The intern life, Aspen-style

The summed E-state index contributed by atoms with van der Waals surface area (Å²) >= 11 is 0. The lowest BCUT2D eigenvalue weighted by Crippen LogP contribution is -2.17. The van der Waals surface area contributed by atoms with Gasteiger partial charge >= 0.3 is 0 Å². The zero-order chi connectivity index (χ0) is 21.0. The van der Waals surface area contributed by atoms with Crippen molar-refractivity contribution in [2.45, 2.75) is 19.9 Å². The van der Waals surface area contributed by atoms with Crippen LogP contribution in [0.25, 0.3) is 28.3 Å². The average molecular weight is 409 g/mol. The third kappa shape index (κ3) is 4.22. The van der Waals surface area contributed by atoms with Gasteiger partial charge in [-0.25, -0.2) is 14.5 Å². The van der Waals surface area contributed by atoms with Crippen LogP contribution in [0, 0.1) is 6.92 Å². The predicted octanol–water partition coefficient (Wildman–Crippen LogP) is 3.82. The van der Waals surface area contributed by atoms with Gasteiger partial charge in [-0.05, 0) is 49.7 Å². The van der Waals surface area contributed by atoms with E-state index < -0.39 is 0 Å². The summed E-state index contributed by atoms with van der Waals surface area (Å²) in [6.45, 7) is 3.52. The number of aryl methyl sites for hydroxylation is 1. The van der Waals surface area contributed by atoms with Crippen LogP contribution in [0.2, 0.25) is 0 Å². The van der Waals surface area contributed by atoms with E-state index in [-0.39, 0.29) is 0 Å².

There is no way in hell I could have known what I was getting myself into. I was just the intern. I’d crank out a few stories, enjoy Aspen’s glamour and return to my dull life as a student. All I knew about Aspen, the glitzy resort town where rich people supposedly liked to hang out, was that it had killer skiing and a population far wealthier than me. Little did I know the Aspen on postcards and Prada shopping bags is not the Aspen of reality.The Aspen of reality is way, way crazier. It’s this bastion of lunacy wedged in the Rocky Mountains, far enough away that city folk like me don’t have a clue what it’s really about. I go to the University of Colorado at Boulder -boring compared to Aspen.Now before all you locals lynch me, I mean that in the nicest possible way. I feel like I’ve become one of you, really. I bike everywhere, hate driving, explore local trails and have to stifle vomiting when I walk by Aspen’s high-end boutiques.After 10 weeks, I find myself wondering what the city will do about those idiotic S-curves at the entrance to Aspen. I wonder why it’s been harder to catch the “tree lopper” than it was to convict Ken Lay. I hope and pray the real estate market stops pushing true Aspenites downvalley. I know I’ll never be a real “local,” but I feel like I’m at least on the same page.Aspen isn’t the location of my second home. I’ve lived in a tiny studio apartment all summer, and no one in my family makes millions of dollars. Not even hundreds of thousands of dollars. So don’t scoff whilst reading this outsider’s observations about the crazy place that is Aspen.